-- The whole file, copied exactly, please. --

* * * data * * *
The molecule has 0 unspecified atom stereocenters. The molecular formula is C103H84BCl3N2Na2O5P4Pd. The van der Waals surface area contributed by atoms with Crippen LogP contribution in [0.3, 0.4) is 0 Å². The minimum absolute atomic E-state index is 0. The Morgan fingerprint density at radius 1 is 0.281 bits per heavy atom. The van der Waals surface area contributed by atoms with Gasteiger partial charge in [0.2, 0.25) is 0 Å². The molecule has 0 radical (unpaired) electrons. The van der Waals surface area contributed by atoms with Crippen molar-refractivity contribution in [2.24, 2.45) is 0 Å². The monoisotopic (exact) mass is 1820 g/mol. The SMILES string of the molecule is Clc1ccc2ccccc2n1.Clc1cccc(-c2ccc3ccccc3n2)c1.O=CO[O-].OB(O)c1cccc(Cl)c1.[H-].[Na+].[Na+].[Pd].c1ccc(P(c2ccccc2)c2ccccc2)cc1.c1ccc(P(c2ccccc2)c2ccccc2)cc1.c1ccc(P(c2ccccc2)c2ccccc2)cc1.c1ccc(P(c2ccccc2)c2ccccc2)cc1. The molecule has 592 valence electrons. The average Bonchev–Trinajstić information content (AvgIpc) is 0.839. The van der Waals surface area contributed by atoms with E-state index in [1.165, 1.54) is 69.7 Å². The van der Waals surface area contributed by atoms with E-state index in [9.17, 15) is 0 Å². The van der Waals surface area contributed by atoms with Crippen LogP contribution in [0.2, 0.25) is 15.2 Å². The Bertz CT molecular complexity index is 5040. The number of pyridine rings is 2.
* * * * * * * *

The molecule has 0 unspecified atom stereocenters. The molecular formula is C103H84BCl3N2Na2O5P4Pd. The van der Waals surface area contributed by atoms with Crippen LogP contribution in [0.3, 0.4) is 0 Å². The minimum absolute atomic E-state index is 0. The Morgan fingerprint density at radius 1 is 0.281 bits per heavy atom. The van der Waals surface area contributed by atoms with Gasteiger partial charge in [0.2, 0.25) is 0 Å². The molecule has 0 radical (unpaired) electrons. The van der Waals surface area contributed by atoms with Crippen molar-refractivity contribution in [2.24, 2.45) is 0 Å². The monoisotopic (exact) mass is 1820 g/mol. The SMILES string of the molecule is Clc1ccc2ccccc2n1.Clc1cccc(-c2ccc3ccccc3n2)c1.O=CO[O-].OB(O)c1cccc(Cl)c1.[H-].[Na+].[Na+].[Pd].c1ccc(P(c2ccccc2)c2ccccc2)cc1.c1ccc(P(c2ccccc2)c2ccccc2)cc1.c1ccc(P(c2ccccc2)c2ccccc2)cc1.c1ccc(P(c2ccccc2)c2ccccc2)cc1. The molecule has 592 valence electrons. The average Bonchev–Trinajstić information content (AvgIpc) is 0.839. The van der Waals surface area contributed by atoms with E-state index in [1.165, 1.54) is 69.7 Å². The van der Waals surface area contributed by atoms with E-state index in [9.17, 15) is 0 Å². The van der Waals surface area contributed by atoms with Crippen LogP contribution in [0.2, 0.25) is 15.2 Å². The Bertz CT molecular complexity index is 5040. The number of pyridine rings is 2.